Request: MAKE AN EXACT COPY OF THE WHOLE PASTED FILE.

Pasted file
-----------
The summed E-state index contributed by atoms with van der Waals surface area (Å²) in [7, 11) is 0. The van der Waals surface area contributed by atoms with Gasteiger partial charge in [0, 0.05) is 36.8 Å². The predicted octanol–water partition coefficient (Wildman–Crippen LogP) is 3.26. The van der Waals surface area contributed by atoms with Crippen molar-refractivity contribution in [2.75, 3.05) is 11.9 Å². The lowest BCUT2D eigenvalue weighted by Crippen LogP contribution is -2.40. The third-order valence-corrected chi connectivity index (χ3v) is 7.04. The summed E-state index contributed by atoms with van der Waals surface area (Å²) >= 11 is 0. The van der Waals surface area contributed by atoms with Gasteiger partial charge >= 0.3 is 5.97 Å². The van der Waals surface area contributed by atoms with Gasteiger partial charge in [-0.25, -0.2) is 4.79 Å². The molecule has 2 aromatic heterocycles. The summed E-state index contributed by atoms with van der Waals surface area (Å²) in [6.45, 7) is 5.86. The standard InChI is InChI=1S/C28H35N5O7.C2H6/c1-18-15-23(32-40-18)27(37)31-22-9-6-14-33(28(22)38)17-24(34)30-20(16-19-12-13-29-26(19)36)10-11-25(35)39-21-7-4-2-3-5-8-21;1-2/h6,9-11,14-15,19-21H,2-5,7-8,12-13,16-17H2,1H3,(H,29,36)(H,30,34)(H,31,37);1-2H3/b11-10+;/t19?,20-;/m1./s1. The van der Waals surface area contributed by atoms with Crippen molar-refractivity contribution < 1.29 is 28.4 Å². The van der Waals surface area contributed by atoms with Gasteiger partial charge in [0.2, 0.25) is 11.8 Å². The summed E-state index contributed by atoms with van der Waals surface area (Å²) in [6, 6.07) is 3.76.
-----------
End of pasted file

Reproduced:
The summed E-state index contributed by atoms with van der Waals surface area (Å²) in [7, 11) is 0. The van der Waals surface area contributed by atoms with Gasteiger partial charge in [0, 0.05) is 36.8 Å². The predicted octanol–water partition coefficient (Wildman–Crippen LogP) is 3.26. The van der Waals surface area contributed by atoms with Crippen molar-refractivity contribution in [2.75, 3.05) is 11.9 Å². The lowest BCUT2D eigenvalue weighted by Crippen LogP contribution is -2.40. The third-order valence-corrected chi connectivity index (χ3v) is 7.04. The summed E-state index contributed by atoms with van der Waals surface area (Å²) >= 11 is 0. The van der Waals surface area contributed by atoms with Gasteiger partial charge >= 0.3 is 5.97 Å². The van der Waals surface area contributed by atoms with Gasteiger partial charge in [-0.25, -0.2) is 4.79 Å². The molecule has 2 aromatic heterocycles. The summed E-state index contributed by atoms with van der Waals surface area (Å²) in [6.45, 7) is 5.86. The standard InChI is InChI=1S/C28H35N5O7.C2H6/c1-18-15-23(32-40-18)27(37)31-22-9-6-14-33(28(22)38)17-24(34)30-20(16-19-12-13-29-26(19)36)10-11-25(35)39-21-7-4-2-3-5-8-21;1-2/h6,9-11,14-15,19-21H,2-5,7-8,12-13,16-17H2,1H3,(H,29,36)(H,30,34)(H,31,37);1-2H3/b11-10+;/t19?,20-;/m1./s1. The van der Waals surface area contributed by atoms with Crippen molar-refractivity contribution < 1.29 is 28.4 Å². The van der Waals surface area contributed by atoms with Gasteiger partial charge in [0.2, 0.25) is 11.8 Å². The summed E-state index contributed by atoms with van der Waals surface area (Å²) in [6, 6.07) is 3.76.